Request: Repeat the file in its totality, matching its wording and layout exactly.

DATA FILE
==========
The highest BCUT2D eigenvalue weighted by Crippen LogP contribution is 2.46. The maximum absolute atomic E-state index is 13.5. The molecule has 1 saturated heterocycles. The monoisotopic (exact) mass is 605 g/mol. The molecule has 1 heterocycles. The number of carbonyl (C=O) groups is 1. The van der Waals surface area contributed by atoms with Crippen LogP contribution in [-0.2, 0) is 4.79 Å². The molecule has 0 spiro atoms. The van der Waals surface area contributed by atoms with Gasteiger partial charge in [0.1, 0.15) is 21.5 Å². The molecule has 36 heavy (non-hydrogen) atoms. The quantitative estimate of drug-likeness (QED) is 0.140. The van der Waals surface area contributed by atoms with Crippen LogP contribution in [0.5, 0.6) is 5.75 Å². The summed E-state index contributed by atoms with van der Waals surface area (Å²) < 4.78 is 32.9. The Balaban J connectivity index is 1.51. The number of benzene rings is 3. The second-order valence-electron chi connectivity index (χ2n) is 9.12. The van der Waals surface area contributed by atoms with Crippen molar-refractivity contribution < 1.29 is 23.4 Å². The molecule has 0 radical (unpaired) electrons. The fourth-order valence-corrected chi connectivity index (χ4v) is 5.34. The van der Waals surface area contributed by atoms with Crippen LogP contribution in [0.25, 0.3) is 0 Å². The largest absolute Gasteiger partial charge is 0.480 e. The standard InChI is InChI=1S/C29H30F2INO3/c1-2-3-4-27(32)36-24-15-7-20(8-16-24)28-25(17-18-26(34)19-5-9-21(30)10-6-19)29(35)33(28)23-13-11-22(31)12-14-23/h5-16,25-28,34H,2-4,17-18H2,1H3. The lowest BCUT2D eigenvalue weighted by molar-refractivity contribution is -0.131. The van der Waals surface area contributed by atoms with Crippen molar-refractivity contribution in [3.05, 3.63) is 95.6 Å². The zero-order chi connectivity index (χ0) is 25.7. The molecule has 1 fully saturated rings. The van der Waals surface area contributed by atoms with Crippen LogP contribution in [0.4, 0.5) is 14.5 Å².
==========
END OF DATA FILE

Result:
The highest BCUT2D eigenvalue weighted by Crippen LogP contribution is 2.46. The maximum absolute atomic E-state index is 13.5. The molecule has 1 saturated heterocycles. The monoisotopic (exact) mass is 605 g/mol. The molecule has 1 heterocycles. The number of carbonyl (C=O) groups is 1. The van der Waals surface area contributed by atoms with Crippen LogP contribution in [-0.2, 0) is 4.79 Å². The molecule has 0 spiro atoms. The van der Waals surface area contributed by atoms with Gasteiger partial charge in [0.1, 0.15) is 21.5 Å². The molecule has 36 heavy (non-hydrogen) atoms. The quantitative estimate of drug-likeness (QED) is 0.140. The van der Waals surface area contributed by atoms with Crippen LogP contribution in [0.5, 0.6) is 5.75 Å². The summed E-state index contributed by atoms with van der Waals surface area (Å²) < 4.78 is 32.9. The Balaban J connectivity index is 1.51. The number of benzene rings is 3. The second-order valence-electron chi connectivity index (χ2n) is 9.12. The van der Waals surface area contributed by atoms with Crippen molar-refractivity contribution < 1.29 is 23.4 Å². The molecule has 0 radical (unpaired) electrons. The fourth-order valence-corrected chi connectivity index (χ4v) is 5.34. The van der Waals surface area contributed by atoms with Crippen LogP contribution in [0.25, 0.3) is 0 Å². The largest absolute Gasteiger partial charge is 0.480 e. The standard InChI is InChI=1S/C29H30F2INO3/c1-2-3-4-27(32)36-24-15-7-20(8-16-24)28-25(17-18-26(34)19-5-9-21(30)10-6-19)29(35)33(28)23-13-11-22(31)12-14-23/h5-16,25-28,34H,2-4,17-18H2,1H3. The lowest BCUT2D eigenvalue weighted by molar-refractivity contribution is -0.131. The van der Waals surface area contributed by atoms with Crippen molar-refractivity contribution in [3.05, 3.63) is 95.6 Å². The zero-order chi connectivity index (χ0) is 25.7. The molecule has 1 fully saturated rings. The van der Waals surface area contributed by atoms with Crippen LogP contribution in [0.4, 0.5) is 14.5 Å².